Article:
Business

Senate passes Agricultural Loan Societies and Approved Organizations Act

The Business of Parliament

BY BALFORD HENRY
Senior staff reporter
balfordh@jamaicaobserver

Wednesday, October 11, 2017



Agricultural Loan Societies

The Senate passed the Agricultural Loan Societies and Approved Organizations Act, 2017, during its sitting on Friday.

The Bill results from a decision by government from 2012 to merge the Agricultural Credit Board (ACB) and the Department of Co-operatives and Friendly Societies.

The Bill was piloted through the House of Representatives in April by Minister of Industry, Commerce, Agriculture and Fisheries Karl Samuda, and through the Senate by Minister of State, Pearnel Charles Jnr.

The Act will dissolve the ACB and merge its monitoring and inspection functions into the activities of the Registrar of Co-operative Societies.

The repeal of the ACB Act will effect the transfer of those functions; establish the Agricultural Appeal Tribunal, and provide for the registration and regulation of agricultural loan societies.

$67 million seized by FID

The Financial Investigations Division (FID) of the Ministry of Finance and the Public Service seized a total of approximately $67 million in cash and forfeitures between April and August, 2017.

This was reported in the Fiscal Policy Paper (FPP) tabled recently in the House of Representatives by portfolio minister, Audley Shaw.

According to the FPP, the FID seized $35.4 million in cash, and forfeited $26.1 million in cash over the period.

Seizure is the physical taking of property based on law enforcement's belief that the property is associated with a crime. However, prosecutors can decide to pursue the case, which leads to forfeiture, which decides whether the seized property should be permanently transferred to the government.

The FID said that during the period, significant joint operations were carried out with the Major Organised Crime Agency (MOCA), the Office of the Contractor General (OCG) relating to Parish Council officials in central Jamaica leading to the restraint of $220 million in cash and assets.

A restraint order has the effect of freezing property that may be liable to confiscation following the trial and the making of a confiscation order. It may be made both against the defendant or person under investigation, and any other person holding realisable property.

The FID also reported that it had secured an important conviction in the corruption case involving Dr Jephthah Ford in collaboration with MOCA.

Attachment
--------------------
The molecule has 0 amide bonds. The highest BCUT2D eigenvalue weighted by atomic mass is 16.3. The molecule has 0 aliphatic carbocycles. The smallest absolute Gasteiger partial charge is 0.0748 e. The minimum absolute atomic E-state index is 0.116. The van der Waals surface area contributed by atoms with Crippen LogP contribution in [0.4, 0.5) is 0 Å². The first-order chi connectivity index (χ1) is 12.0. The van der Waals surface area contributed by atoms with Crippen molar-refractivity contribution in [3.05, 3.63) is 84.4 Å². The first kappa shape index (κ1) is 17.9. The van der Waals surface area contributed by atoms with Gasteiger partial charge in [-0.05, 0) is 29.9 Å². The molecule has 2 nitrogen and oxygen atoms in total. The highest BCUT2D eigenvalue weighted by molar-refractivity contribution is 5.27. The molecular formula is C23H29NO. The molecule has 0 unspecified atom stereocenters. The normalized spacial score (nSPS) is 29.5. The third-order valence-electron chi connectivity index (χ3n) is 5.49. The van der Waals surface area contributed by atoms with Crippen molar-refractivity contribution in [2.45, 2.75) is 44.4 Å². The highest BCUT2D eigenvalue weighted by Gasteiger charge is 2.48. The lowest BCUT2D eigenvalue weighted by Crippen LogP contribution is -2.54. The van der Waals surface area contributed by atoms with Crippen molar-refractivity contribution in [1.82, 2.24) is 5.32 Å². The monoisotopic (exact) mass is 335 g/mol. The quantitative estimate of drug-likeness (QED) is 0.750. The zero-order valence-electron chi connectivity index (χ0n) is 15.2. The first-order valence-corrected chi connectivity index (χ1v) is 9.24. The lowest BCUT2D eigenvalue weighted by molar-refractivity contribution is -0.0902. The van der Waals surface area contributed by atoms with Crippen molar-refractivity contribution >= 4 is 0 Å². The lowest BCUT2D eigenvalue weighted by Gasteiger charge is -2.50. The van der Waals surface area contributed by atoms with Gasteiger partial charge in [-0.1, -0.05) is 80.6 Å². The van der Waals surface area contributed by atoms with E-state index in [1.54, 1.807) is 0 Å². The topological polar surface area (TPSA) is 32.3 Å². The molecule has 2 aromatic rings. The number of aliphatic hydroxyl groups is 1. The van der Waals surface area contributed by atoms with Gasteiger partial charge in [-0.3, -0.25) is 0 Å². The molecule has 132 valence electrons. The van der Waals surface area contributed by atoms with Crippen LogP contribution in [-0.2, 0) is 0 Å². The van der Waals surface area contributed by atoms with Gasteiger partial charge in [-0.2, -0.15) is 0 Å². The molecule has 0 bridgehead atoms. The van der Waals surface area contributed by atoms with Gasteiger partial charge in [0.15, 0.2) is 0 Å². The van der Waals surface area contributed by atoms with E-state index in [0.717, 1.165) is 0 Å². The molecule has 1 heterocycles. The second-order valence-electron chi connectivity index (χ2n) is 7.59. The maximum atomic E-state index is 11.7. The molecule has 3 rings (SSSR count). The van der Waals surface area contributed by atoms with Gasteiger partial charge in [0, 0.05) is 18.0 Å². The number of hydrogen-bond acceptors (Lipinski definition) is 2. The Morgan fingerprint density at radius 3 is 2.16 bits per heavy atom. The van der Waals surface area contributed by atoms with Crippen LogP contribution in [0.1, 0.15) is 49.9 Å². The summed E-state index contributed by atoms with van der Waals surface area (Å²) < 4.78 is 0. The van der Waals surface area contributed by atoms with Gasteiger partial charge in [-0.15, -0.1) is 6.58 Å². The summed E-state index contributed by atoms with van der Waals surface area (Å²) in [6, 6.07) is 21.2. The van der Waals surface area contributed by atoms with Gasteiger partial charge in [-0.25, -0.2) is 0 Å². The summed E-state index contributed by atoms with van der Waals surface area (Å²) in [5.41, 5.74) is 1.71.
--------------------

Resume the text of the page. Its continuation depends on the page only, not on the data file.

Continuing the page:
Ford, a well known medical doctor and a former People's National Party (PNP) candidate for North Western St. Andrew where he was defeated by Derrick Smith of the JLP ,was found guilty of perverting the course of justice after attempting to bribe a police officer to release two Surinamese men who were caught in 2014 with nearly $60 million. Sentencing has been delayed until later this month.

The proposed Microcredit Act

The Financial Regulations Division (FRD) of the Ministry of Finance and the Public Service has received the third draft of the Bill from the Chief Parliamentary Counsel (CPC), and it has been circulated to the key stakeholders in the microcredit sector for review and comments.

Having received feedback from the relevant stakeholders, the comments were compiled and additional drafting instructions were issued to the CPC in May to revise the Bill. The FRD says it is awaiting the revised draft Bill from the CPC.

The proposed new Act will provide for the licensing and regulation of small privately owned money-lending institutions, in an effort to address the deficiencies inherent in the operations of the industry.

The Act will promote greater transparency, protection of consumers and reduction in risks or elimination of the industry being used as a vehicle to facilitate money laundering, the FPP stated.

National Financial Inclusion Council

A National Financial Inclusion Council (NFIC) was established in March this year and a National Financial Inclusion Strategy launched in March this year.

The NFIS is expected to create an environment in which underserved Jamaicans and micro, small and medium-sized enterprises (MSMEs) are given relevant knowledge and access to financial products and services, which would enable them to save, invest and build economic wealth.

The focus of the NFIS will be on MSME and agriculture finance, housing finance, consumer production, and financial literacy and retail payment systems.

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